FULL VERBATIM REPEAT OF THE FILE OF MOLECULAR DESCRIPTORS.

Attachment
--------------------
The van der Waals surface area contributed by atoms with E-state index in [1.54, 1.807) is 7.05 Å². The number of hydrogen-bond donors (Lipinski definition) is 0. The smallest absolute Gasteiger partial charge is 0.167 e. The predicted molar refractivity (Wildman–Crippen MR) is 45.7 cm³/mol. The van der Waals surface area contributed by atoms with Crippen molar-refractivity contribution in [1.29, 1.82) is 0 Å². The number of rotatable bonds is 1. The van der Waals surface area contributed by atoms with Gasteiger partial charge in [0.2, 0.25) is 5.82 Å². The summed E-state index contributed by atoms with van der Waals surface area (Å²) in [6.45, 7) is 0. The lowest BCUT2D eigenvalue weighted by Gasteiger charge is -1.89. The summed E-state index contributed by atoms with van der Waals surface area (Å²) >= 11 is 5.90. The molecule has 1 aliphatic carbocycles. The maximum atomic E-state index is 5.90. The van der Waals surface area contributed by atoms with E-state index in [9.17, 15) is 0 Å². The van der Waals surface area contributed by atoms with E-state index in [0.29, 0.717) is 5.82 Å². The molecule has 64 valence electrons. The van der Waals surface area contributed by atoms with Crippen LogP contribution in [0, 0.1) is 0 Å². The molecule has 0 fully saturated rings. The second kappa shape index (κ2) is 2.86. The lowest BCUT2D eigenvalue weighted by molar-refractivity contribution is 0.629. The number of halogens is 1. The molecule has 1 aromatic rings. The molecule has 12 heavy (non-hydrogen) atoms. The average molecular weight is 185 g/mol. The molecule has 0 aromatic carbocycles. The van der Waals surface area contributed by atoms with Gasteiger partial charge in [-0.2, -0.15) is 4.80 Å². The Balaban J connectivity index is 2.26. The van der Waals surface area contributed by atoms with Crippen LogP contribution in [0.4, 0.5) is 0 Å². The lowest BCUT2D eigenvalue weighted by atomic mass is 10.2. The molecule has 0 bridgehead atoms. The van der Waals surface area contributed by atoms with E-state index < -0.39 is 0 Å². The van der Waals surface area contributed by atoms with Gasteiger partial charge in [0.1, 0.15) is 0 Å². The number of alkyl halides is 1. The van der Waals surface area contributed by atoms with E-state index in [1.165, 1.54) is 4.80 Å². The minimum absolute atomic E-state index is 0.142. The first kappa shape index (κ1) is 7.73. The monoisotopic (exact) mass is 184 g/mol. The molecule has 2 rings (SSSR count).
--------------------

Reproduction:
The van der Waals surface area contributed by atoms with E-state index in [1.54, 1.807) is 7.05 Å². The number of hydrogen-bond donors (Lipinski definition) is 0. The smallest absolute Gasteiger partial charge is 0.167 e. The predicted molar refractivity (Wildman–Crippen MR) is 45.7 cm³/mol. The van der Waals surface area contributed by atoms with Crippen molar-refractivity contribution in [1.29, 1.82) is 0 Å². The number of rotatable bonds is 1. The van der Waals surface area contributed by atoms with Gasteiger partial charge in [0.2, 0.25) is 5.82 Å². The summed E-state index contributed by atoms with van der Waals surface area (Å²) in [6.45, 7) is 0. The lowest BCUT2D eigenvalue weighted by Gasteiger charge is -1.89. The summed E-state index contributed by atoms with van der Waals surface area (Å²) >= 11 is 5.90. The molecule has 1 aliphatic carbocycles. The maximum atomic E-state index is 5.90. The van der Waals surface area contributed by atoms with E-state index in [9.17, 15) is 0 Å². The van der Waals surface area contributed by atoms with E-state index in [0.29, 0.717) is 5.82 Å². The molecule has 64 valence electrons. The van der Waals surface area contributed by atoms with Crippen LogP contribution in [0, 0.1) is 0 Å². The molecule has 0 fully saturated rings. The second kappa shape index (κ2) is 2.86. The lowest BCUT2D eigenvalue weighted by molar-refractivity contribution is 0.629. The number of halogens is 1. The molecule has 1 aromatic rings. The molecule has 12 heavy (non-hydrogen) atoms. The average molecular weight is 185 g/mol. The molecule has 0 aromatic carbocycles. The van der Waals surface area contributed by atoms with Gasteiger partial charge in [-0.2, -0.15) is 4.80 Å². The Balaban J connectivity index is 2.26. The van der Waals surface area contributed by atoms with Crippen LogP contribution in [0.4, 0.5) is 0 Å². The lowest BCUT2D eigenvalue weighted by atomic mass is 10.2. The molecule has 0 bridgehead atoms. The van der Waals surface area contributed by atoms with E-state index < -0.39 is 0 Å². The van der Waals surface area contributed by atoms with Gasteiger partial charge in [0.1, 0.15) is 0 Å². The number of alkyl halides is 1. The van der Waals surface area contributed by atoms with E-state index in [1.165, 1.54) is 4.80 Å². The minimum absolute atomic E-state index is 0.142. The first kappa shape index (κ1) is 7.73. The monoisotopic (exact) mass is 184 g/mol. The molecule has 2 rings (SSSR count).